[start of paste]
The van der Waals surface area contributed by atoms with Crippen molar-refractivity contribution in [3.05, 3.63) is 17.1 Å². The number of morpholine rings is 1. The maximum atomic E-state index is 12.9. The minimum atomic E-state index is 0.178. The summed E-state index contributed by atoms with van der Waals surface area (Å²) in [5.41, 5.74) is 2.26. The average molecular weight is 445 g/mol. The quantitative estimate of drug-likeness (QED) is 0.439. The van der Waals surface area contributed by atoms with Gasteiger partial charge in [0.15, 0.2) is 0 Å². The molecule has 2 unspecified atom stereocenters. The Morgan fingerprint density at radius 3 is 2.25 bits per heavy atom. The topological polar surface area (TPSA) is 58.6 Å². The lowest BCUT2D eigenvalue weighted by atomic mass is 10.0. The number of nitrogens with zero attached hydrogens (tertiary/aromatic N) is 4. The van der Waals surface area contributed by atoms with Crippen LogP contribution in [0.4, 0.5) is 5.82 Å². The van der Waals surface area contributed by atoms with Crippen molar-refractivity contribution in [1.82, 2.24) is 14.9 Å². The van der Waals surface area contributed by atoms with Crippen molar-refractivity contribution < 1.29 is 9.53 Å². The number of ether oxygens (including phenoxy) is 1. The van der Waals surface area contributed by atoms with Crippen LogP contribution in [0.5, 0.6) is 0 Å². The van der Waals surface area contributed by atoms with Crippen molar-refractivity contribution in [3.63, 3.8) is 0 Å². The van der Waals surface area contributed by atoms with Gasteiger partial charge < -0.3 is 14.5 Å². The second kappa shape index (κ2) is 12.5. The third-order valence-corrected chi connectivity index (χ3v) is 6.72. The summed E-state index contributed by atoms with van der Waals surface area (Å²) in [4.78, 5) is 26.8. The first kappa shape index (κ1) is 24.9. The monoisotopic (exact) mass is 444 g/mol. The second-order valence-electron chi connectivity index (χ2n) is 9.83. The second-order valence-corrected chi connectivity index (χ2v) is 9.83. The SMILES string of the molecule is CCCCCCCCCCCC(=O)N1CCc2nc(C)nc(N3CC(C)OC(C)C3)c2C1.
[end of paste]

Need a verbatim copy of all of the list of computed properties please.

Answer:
The van der Waals surface area contributed by atoms with Crippen molar-refractivity contribution in [3.05, 3.63) is 17.1 Å². The number of morpholine rings is 1. The maximum atomic E-state index is 12.9. The minimum atomic E-state index is 0.178. The summed E-state index contributed by atoms with van der Waals surface area (Å²) in [5.41, 5.74) is 2.26. The average molecular weight is 445 g/mol. The quantitative estimate of drug-likeness (QED) is 0.439. The van der Waals surface area contributed by atoms with Gasteiger partial charge in [0.15, 0.2) is 0 Å². The molecule has 2 unspecified atom stereocenters. The Morgan fingerprint density at radius 3 is 2.25 bits per heavy atom. The topological polar surface area (TPSA) is 58.6 Å². The lowest BCUT2D eigenvalue weighted by atomic mass is 10.0. The number of nitrogens with zero attached hydrogens (tertiary/aromatic N) is 4. The van der Waals surface area contributed by atoms with Crippen LogP contribution in [0.4, 0.5) is 5.82 Å². The van der Waals surface area contributed by atoms with Crippen molar-refractivity contribution in [1.82, 2.24) is 14.9 Å². The van der Waals surface area contributed by atoms with Crippen molar-refractivity contribution < 1.29 is 9.53 Å². The number of ether oxygens (including phenoxy) is 1. The van der Waals surface area contributed by atoms with Crippen LogP contribution in [0.5, 0.6) is 0 Å². The van der Waals surface area contributed by atoms with Crippen molar-refractivity contribution in [3.63, 3.8) is 0 Å². The van der Waals surface area contributed by atoms with Gasteiger partial charge < -0.3 is 14.5 Å². The second kappa shape index (κ2) is 12.5. The third-order valence-corrected chi connectivity index (χ3v) is 6.72. The summed E-state index contributed by atoms with van der Waals surface area (Å²) in [4.78, 5) is 26.8. The first kappa shape index (κ1) is 24.9. The monoisotopic (exact) mass is 444 g/mol. The second-order valence-electron chi connectivity index (χ2n) is 9.83. The second-order valence-corrected chi connectivity index (χ2v) is 9.83. The SMILES string of the molecule is CCCCCCCCCCCC(=O)N1CCc2nc(C)nc(N3CC(C)OC(C)C3)c2C1.